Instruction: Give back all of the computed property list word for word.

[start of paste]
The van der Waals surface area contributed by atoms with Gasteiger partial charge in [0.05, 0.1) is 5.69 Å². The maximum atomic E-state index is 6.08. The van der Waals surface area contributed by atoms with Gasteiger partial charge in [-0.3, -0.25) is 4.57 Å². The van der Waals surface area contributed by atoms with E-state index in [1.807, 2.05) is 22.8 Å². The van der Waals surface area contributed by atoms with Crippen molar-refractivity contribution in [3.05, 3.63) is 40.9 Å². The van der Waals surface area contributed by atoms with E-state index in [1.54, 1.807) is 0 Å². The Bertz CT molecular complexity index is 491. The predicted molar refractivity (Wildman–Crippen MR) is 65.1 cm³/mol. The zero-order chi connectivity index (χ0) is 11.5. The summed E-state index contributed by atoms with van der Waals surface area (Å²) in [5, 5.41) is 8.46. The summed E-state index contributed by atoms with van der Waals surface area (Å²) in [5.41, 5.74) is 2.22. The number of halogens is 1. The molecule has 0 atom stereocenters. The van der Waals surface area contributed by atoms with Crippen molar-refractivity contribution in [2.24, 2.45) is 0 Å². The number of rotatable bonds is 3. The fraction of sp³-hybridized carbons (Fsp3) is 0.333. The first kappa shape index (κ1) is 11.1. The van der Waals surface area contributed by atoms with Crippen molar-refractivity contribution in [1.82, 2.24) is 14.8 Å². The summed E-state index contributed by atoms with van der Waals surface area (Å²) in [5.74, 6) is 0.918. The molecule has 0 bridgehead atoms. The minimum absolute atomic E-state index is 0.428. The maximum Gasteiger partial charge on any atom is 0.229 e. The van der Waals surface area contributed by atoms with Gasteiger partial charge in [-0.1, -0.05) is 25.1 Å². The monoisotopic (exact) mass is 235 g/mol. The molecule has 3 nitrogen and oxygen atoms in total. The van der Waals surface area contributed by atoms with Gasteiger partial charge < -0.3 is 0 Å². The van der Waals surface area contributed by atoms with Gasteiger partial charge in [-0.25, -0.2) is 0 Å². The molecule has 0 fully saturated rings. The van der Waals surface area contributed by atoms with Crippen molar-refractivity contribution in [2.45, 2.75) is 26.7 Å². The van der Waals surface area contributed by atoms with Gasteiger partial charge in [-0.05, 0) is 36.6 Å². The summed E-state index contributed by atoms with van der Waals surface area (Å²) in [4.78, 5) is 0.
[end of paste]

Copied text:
The van der Waals surface area contributed by atoms with Gasteiger partial charge in [0.05, 0.1) is 5.69 Å². The maximum atomic E-state index is 6.08. The van der Waals surface area contributed by atoms with Gasteiger partial charge in [-0.3, -0.25) is 4.57 Å². The van der Waals surface area contributed by atoms with E-state index in [1.807, 2.05) is 22.8 Å². The van der Waals surface area contributed by atoms with Crippen molar-refractivity contribution in [3.05, 3.63) is 40.9 Å². The van der Waals surface area contributed by atoms with E-state index in [1.54, 1.807) is 0 Å². The Bertz CT molecular complexity index is 491. The predicted molar refractivity (Wildman–Crippen MR) is 65.1 cm³/mol. The zero-order chi connectivity index (χ0) is 11.5. The summed E-state index contributed by atoms with van der Waals surface area (Å²) in [5, 5.41) is 8.46. The summed E-state index contributed by atoms with van der Waals surface area (Å²) in [5.41, 5.74) is 2.22. The number of halogens is 1. The molecule has 0 atom stereocenters. The van der Waals surface area contributed by atoms with Crippen molar-refractivity contribution in [2.24, 2.45) is 0 Å². The number of rotatable bonds is 3. The fraction of sp³-hybridized carbons (Fsp3) is 0.333. The first kappa shape index (κ1) is 11.1. The van der Waals surface area contributed by atoms with Crippen molar-refractivity contribution in [1.82, 2.24) is 14.8 Å². The summed E-state index contributed by atoms with van der Waals surface area (Å²) in [5.74, 6) is 0.918. The molecule has 0 bridgehead atoms. The minimum absolute atomic E-state index is 0.428. The maximum Gasteiger partial charge on any atom is 0.229 e. The van der Waals surface area contributed by atoms with Gasteiger partial charge in [-0.1, -0.05) is 25.1 Å². The monoisotopic (exact) mass is 235 g/mol. The molecule has 3 nitrogen and oxygen atoms in total. The van der Waals surface area contributed by atoms with Gasteiger partial charge < -0.3 is 0 Å². The van der Waals surface area contributed by atoms with Gasteiger partial charge in [-0.25, -0.2) is 0 Å². The molecule has 0 fully saturated rings. The van der Waals surface area contributed by atoms with Crippen molar-refractivity contribution in [2.45, 2.75) is 26.7 Å². The van der Waals surface area contributed by atoms with Gasteiger partial charge in [-0.05, 0) is 36.6 Å². The summed E-state index contributed by atoms with van der Waals surface area (Å²) in [4.78, 5) is 0.